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Blood Testing Provider LabCorp Says It Was Victim in Same Data Breach as Quest Diagnostics, 7.7 Million Customer Records Potentially Compromised

Up to 7.7 million customers’ records have been potentially compromised

What to Know

  • Blood testing provider LabCorp said late Tuesday it was a victim of the same data breach that affected its peer Quest Diagnostics
  • Up to 7.7 million customers’ records potentially have been compromised
  • Quest said it was told that as of May 31, information on roughly 11.9 million of its patients was stored on the affected system

Blood testing provider LabCorp said late Tuesday it was a victim of the same data breach that affected its peer Quest Diagnostics, with up to 7.7 million customers’ records potentially compromised.

Just like Quest, LabCorp was notified that there was unauthorized access to AMCA systems, a billing collections vendor the company uses, between Aug. 1, 2018, and March 30, 2019.

According to an SEC filing Tuesday night, data stored in the AMCA system from LabCorp includes consumers' credit card and bank account information, as well as first and last name, date of birth, address, phone, date of service, provider and balance information.

AMCA is in the process of sending notices to 200,000 LabCorp consumers whose credit card or bank account information may have been accessed, the filing read.

Quest, one of the biggest blood testing providers in the country, warned on Monday that nearly 12 million of its customers may have had personal, financial and medical information breached due to an issue with one of its vendors.

"(The) information on AMCA’s affected system included financial information (e.g., credit card numbers and bank account information), medical information and other personal information (e.g., Social Security Numbers)," Quest said in the filing.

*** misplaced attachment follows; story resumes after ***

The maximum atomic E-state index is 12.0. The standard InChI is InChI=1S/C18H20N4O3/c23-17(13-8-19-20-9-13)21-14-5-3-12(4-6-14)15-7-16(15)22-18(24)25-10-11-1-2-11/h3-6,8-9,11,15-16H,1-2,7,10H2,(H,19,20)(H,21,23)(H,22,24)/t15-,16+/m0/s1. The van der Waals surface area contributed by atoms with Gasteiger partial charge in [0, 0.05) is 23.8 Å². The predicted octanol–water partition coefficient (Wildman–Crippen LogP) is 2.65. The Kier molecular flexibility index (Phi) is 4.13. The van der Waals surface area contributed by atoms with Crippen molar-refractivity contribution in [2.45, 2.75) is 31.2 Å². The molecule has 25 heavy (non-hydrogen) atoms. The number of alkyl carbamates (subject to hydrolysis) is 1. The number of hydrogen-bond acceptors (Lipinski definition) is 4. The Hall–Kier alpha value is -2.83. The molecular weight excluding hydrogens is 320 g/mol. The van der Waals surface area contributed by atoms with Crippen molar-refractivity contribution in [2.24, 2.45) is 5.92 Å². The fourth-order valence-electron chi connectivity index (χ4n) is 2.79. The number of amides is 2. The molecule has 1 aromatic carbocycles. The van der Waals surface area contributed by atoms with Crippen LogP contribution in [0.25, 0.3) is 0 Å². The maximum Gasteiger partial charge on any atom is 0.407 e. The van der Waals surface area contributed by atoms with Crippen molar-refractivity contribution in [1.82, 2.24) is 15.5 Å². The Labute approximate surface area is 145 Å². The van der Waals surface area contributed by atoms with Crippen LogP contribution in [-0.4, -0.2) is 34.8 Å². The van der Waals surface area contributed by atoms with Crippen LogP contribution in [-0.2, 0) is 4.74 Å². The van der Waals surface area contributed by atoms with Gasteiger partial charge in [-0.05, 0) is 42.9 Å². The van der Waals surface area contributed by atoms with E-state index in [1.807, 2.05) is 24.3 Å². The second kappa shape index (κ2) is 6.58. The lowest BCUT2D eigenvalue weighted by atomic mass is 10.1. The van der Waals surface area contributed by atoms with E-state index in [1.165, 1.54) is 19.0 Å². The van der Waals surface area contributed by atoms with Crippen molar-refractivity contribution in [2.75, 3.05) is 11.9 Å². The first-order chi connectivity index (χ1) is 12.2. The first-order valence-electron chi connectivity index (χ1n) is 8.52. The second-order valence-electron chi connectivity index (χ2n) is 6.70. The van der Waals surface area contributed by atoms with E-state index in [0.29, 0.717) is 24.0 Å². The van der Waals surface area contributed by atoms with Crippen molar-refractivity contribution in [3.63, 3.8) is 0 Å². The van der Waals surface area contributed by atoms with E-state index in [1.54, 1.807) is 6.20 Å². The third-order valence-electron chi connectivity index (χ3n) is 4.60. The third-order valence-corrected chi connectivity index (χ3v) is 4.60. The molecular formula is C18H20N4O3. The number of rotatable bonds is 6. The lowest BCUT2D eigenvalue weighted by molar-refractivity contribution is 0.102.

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While customers' broad medical information might have been compromised, Quest said AMCA did not have access to actual lab test results, and so therefore that data was not impacted. 

Quest said it was told that as of May 31, information on roughly 11.9 million of its patients was stored on the affected AMCA system. 

In a statement later Monday, the firm representing the American Medical Collection System said it was investigating the "data incident." 

"Upon receiving information from a security compliance firm that works with credit card companies of a possible security compromise, we conducted an internal review, and then took down our web payments page," the statement said. "We hired a third-party external forensics firm to investigate any potential security breach in our systems, migrated our web payments portal services to a third-party vendor, and retained additional experts to advise on, and implement, steps to increase our systems’ security. We have also advised law enforcement of this incident. We remain committed to our system’s security, data privacy, and the protection of personal information."

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